Dealing With Loss During the Holidays

Submitted by OUR HOUSE Grief Support Center

loss during the holidays’Tis the season to be merry, but for grievers the holidays are fraught with emotions and decision making may be complicated. Families are reminded that the children are grieving, too. Far too often, children are excluded when decisions are made about which holiday rituals and traditions from the past to uphold and when to create new ones. Offer opportunities that will help them maintain their precious memories and engage in joyful, child-centered activities that allow them to enjoy their childhood. 

For example: 

  • Decorate plain paper with holiday-themed stamps or stencils and wrap a toy to 
donate to an emergency shelter or hospital. 
  • Bake holiday cookies to serve to guests or deliver to a retirement community. 
 
  • Design and laminate a decoration featuring a photo of your loved one. 

If you are supporting someone who is grieving, understand that people react in different ways. They may want the closeness of 
friends at times and need space at other times. Invite the person to social events and allow them to change their mind at the last minute if they decide they do not want to attend. 

When you are with someone who is grieving, start the conversation. Use the name of the person who has died and share your 
memories about that person. You might even consider making a donation in memory of the person who died, or to offer to just sit and be with the person who is grieving while they write letters, 
wrap presents or address holiday cards. Know that it helps just to offer a listening ear. You aren’t expected to say any magic 
words that will make them feel “all better.”
 

OUR HOUSE Grief Support Center offers some suggestions for adult grievers as well, keeping in mind that different choices can be made again next year:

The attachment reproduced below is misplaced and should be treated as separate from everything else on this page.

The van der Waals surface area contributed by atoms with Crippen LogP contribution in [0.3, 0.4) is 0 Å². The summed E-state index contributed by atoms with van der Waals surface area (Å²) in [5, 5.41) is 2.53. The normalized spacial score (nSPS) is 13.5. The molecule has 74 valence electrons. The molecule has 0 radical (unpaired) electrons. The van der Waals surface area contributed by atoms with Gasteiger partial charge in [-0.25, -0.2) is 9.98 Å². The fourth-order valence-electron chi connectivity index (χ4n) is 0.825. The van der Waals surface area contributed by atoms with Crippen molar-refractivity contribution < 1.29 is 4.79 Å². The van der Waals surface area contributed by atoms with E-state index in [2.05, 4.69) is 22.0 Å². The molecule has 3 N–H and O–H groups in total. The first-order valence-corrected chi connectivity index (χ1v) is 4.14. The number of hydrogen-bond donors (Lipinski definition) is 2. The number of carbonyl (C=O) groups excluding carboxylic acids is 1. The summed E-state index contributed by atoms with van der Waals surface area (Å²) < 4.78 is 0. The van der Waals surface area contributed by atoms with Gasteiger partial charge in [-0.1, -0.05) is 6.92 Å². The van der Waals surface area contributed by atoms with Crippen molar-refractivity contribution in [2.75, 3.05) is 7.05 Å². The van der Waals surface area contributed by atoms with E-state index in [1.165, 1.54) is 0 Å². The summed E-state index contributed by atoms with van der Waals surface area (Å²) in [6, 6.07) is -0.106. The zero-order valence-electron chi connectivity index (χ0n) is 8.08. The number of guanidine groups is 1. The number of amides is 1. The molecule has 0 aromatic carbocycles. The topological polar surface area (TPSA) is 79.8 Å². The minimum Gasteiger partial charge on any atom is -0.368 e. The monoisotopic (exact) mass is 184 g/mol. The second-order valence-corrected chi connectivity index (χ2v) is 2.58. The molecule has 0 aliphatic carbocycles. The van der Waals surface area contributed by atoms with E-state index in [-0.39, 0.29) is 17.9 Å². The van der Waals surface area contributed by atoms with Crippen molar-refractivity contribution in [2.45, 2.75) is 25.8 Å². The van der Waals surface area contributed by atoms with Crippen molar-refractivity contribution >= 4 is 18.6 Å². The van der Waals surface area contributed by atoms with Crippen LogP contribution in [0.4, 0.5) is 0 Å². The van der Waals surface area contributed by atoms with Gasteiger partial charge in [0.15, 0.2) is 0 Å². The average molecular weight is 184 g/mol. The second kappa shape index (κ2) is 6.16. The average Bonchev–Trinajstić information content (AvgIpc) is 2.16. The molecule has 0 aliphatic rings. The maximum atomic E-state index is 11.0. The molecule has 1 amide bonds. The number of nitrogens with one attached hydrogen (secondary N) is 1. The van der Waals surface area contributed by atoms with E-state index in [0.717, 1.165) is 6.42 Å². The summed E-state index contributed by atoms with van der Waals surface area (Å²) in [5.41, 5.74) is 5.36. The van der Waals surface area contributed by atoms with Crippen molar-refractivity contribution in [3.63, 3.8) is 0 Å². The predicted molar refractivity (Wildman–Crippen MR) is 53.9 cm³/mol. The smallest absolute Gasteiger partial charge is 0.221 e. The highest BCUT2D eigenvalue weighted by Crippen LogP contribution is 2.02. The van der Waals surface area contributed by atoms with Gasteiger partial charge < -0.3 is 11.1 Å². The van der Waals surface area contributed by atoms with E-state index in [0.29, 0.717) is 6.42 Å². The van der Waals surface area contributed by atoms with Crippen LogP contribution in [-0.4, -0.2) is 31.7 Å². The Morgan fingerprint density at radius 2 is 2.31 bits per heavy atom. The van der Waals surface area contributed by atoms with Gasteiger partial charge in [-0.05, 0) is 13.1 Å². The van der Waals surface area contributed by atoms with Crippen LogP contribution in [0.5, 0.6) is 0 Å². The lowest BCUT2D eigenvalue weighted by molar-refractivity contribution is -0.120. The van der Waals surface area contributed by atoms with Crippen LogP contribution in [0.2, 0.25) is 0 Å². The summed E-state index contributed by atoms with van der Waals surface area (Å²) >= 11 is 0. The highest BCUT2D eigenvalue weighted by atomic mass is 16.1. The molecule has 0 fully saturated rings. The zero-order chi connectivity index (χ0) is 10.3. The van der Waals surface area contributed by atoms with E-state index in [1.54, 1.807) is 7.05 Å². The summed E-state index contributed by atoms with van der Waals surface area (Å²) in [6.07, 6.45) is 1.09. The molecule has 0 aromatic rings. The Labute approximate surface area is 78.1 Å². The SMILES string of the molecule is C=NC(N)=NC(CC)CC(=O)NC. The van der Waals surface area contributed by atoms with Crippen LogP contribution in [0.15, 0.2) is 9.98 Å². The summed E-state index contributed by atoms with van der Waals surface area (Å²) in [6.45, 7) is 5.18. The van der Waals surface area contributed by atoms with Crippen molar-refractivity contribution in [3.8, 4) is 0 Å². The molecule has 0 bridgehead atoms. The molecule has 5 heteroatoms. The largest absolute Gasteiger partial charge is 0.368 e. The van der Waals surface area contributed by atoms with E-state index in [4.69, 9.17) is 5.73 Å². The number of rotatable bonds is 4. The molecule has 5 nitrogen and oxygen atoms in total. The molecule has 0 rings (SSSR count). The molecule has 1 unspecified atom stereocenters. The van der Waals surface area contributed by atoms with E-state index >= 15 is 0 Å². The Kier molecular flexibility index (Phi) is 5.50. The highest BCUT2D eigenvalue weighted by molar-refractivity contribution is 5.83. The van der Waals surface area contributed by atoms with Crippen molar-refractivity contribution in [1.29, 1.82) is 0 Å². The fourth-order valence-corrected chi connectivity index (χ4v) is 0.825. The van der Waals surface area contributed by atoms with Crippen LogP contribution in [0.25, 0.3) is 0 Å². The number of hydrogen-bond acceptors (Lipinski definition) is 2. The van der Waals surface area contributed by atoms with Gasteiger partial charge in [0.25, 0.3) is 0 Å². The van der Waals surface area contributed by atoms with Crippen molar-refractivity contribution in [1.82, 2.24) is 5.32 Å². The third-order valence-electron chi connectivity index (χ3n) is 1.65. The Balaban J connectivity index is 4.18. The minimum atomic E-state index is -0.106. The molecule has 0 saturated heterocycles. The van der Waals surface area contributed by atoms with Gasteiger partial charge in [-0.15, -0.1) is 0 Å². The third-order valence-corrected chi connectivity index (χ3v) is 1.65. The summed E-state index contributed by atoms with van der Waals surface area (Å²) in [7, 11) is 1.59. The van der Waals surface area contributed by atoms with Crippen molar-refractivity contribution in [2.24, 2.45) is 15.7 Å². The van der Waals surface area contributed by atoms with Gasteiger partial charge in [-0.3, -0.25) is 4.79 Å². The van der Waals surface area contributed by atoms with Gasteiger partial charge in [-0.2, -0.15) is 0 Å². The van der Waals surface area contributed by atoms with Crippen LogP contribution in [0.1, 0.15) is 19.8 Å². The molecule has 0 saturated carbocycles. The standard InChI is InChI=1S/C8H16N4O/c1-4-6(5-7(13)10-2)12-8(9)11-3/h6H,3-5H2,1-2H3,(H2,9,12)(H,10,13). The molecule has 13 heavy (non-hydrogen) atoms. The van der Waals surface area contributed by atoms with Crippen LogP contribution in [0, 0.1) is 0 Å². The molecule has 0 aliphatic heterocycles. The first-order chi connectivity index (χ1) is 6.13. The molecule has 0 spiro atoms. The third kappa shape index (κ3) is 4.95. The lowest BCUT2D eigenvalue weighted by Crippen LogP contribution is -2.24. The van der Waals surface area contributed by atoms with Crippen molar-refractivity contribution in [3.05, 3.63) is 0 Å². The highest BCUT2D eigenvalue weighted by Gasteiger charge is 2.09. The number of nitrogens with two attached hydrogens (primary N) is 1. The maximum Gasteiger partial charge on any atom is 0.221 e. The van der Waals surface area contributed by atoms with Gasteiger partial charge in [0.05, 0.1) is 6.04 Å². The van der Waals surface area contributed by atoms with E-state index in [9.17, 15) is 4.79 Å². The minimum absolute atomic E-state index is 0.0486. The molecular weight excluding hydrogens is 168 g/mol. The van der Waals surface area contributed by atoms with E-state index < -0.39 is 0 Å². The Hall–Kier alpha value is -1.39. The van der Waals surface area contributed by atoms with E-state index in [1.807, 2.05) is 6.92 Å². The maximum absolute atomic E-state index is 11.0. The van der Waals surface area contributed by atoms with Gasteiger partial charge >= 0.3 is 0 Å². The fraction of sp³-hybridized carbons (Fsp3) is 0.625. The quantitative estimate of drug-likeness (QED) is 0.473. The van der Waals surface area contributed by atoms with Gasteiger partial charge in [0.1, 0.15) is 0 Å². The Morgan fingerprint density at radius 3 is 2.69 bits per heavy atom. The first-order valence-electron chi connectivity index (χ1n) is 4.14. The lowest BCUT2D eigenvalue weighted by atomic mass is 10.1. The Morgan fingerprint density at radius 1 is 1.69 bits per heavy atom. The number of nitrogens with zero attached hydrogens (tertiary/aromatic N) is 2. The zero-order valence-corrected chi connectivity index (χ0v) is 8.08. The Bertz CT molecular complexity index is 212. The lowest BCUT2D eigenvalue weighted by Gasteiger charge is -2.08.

• Maintain traditions that feel comforting and let go of those that no longer feel right. For example, if the thought of preparing your typical holiday meal is too overwhelming, take the year off and order in or go to a favorite restaurant instead. 
 
  • Create new traditions or meaningful rituals.
For example, design or purchase a new holiday decoration that you will hang in memory of your loved one. 
 
  • Make a toast in memory of your loved one.
Chances are, everyone at the table will be aware that the person who died is not there … so why not share sentiments together? 
 
  • Remember that it is OK to laugh, cry, sing or dance whenever you feel like it. 
 
  • Prepare special foods or bring your loved one’s favorite dish to a holiday party. 
 
  • Allow yourself time alone as well as planning time to be with others. 
 
  • Do some volunteer work that would be meaningful to your loved one. 
 

May this holiday season bring you comfort, strength, peace, and hope. 
 

OUR HOUSE Grief Support Center has helped thousands of grieving children, teens and adults as they embark on their journeys to hope and healing after the death of someone close. Support groups specific to age and relationship take place in the safe, warm and nurturing environment of their centers. OUR HOUSE also offers workshops, seminars and in-service training to mental health and medical professionals, clergy, educators, and other members of the community who interact with bereaved families. To learn more, visit www.ourhouse-grief.org or call 888-417-1444.  

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